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Magic of music-making on full display at Aga Khan Awards ceremony

  • REZAUL KARIM, From Muscat (Oman)
  • 30th October, 2022 02:26:44 PM
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The Aga Khan Music Awards (AKMA) gala concert part one was held on Saturday (Oct 29) evening at the unique Royal Opera House in Muscat, Oman, in the presence of Prince Amyn, Princess Zahra, Prince Hussain, and Princess Fareen.

This was the first of two events held to commemorate the 2022 Aga Khan Music Awards, and featured a number of unique collaborations amongst the Laureates. Through the performances, the spirit of the Awards came to life.

Artists who had previously never met, came together to craft sounds that juxtaposed genres in celebration of the diverse musical traditions of the Muslim world.

Prince Amyn congratulated all Laureates and spoke of the centrality of music in the human experience.

“While there is no single music that one could say is a universal language, the urge to make music and to have music in our lives is universal,” said Prince Amyn.

“Musical traditions have evolved, wherever they may be, as people have travelled from one geographical area, one culture, to another and imbibed parts of the new cultures they experienced, leading at the same time to an evolution in the musical styles and expressions of the countries they visited,” he added. “Such evolution through cross-cultural contact has been at the root of almost all musical creation.”

Each of the performances Saturday evening displayed this evolution and creation, mixed with a high level of talent, drawing upon the classical traditions of the respective Laureates’ backgrounds.

There were hauntingly beautiful moments on stage, such as when Yasamin Shahhosseini from Iran on the oud and Jasser Haj Youssef from Tunisia on violin effortlessly brought together their two very different classical instruments, accompanying the powerful vocals of Yahya Hussein Abdallah from Tanzania for an incredible expression of devotion.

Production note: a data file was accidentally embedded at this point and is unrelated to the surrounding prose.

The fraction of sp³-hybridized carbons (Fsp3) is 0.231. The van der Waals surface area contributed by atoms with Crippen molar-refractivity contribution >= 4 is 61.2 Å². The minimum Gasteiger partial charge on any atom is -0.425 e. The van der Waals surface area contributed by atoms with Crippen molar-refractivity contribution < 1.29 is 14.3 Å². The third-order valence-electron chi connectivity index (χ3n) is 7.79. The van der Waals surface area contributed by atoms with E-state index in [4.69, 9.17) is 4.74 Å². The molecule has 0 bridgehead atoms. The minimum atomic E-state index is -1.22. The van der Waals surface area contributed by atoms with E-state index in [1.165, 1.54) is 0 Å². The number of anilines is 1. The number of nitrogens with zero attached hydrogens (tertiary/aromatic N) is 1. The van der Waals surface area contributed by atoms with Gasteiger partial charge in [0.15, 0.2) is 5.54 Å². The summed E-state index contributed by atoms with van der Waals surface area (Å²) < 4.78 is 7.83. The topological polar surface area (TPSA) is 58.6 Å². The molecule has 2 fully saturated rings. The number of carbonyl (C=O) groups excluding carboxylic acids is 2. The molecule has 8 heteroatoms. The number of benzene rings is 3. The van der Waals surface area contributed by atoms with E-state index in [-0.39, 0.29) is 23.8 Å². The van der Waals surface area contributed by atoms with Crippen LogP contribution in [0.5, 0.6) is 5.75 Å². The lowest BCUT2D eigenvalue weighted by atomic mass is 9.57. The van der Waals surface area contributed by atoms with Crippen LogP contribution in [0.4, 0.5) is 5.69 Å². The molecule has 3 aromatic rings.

Similarly, Asin Khan Langa and Dilshad Khan, both from India, created a piece that brought together folk and classical styles on the sarangi.

The piece, performed with exquisite talent, made it sound as though they had played together for years. In fact, they rehearsed together for the first time this week.

Coumbane Mint Ely Warakane from Mauritania and Afel Bocoum from Mali brought together another unique composition, creating a cool groove underneath devotional lyrics.

The crowd expressed their admiration after each of the collaborations.

It was a live demonstration of the immediate impact of the Awards. The initiative also has a longer term aspiration, as Prince Amyn noted in his address.

“The true impact will be measured by the achievements of the Laureates as they endeavour to use their musical talent and knowledge to contribute to the well-being of their respective societies and of humanity at large,” he said. “Indeed, front and centre in the selection process of the Music Awards jury is a belief that the gift of artistic talent bestows a responsibility on those who receive it to share their good fortune with others, to unite us despite our many apparent differences.”

In her welcome address, Fairouz Nishanova, director of The Aga Khan Music Programme, explained that the musicians, students, educators, and curators involved with the Music Programme and with the Music Awards “have become a kind of community, indeed, a kind of family whose members live all over the world.”

“At the root of this community,” she added, “is the key idea of pluralism, which His Highness the Aga Khan has repeatedly underscored as a fundamental condition for a peaceful and prosperous world.”

Before the final two pieces of the evening, Zakir Hussain from India was awarded the 2022 Aga Khan Music Award for Lifetime Achievement.

As the award citation reads, he was recognised for his “enduring contributions to the musical heritage of humanity, peerless musical mastery, and sustained social impact as a performer and teacher.”

The tabla virtuoso then performed one of his compositions with the Royal Oman Symphony Orchestra, followed by a finale piece, in which the Aga Khan Master Musicians joined them on-stage.

The piece, “Tashkent,” composed by Aga Khan Master Musician Basel Rajoub, showed how different instruments and musical genres from around the world can come together to take listeners on a journey, transporting them to another level.

Jamal al-Moosawi, director of the National Museum in Oman, also addressed guests at the event. He congratulated the Laureates and thanked all those involved.

“We wish continued success to the Aga Khan Development Network and the Aga Khan Music Programme, the organisers of this Award, which occupies such a unique cultural role that is close to the hearts of Arabs and people of culture,” he said. “Let’s enjoy music in whatever form we find it, and may all our moments be full of wonder, love and beauty.”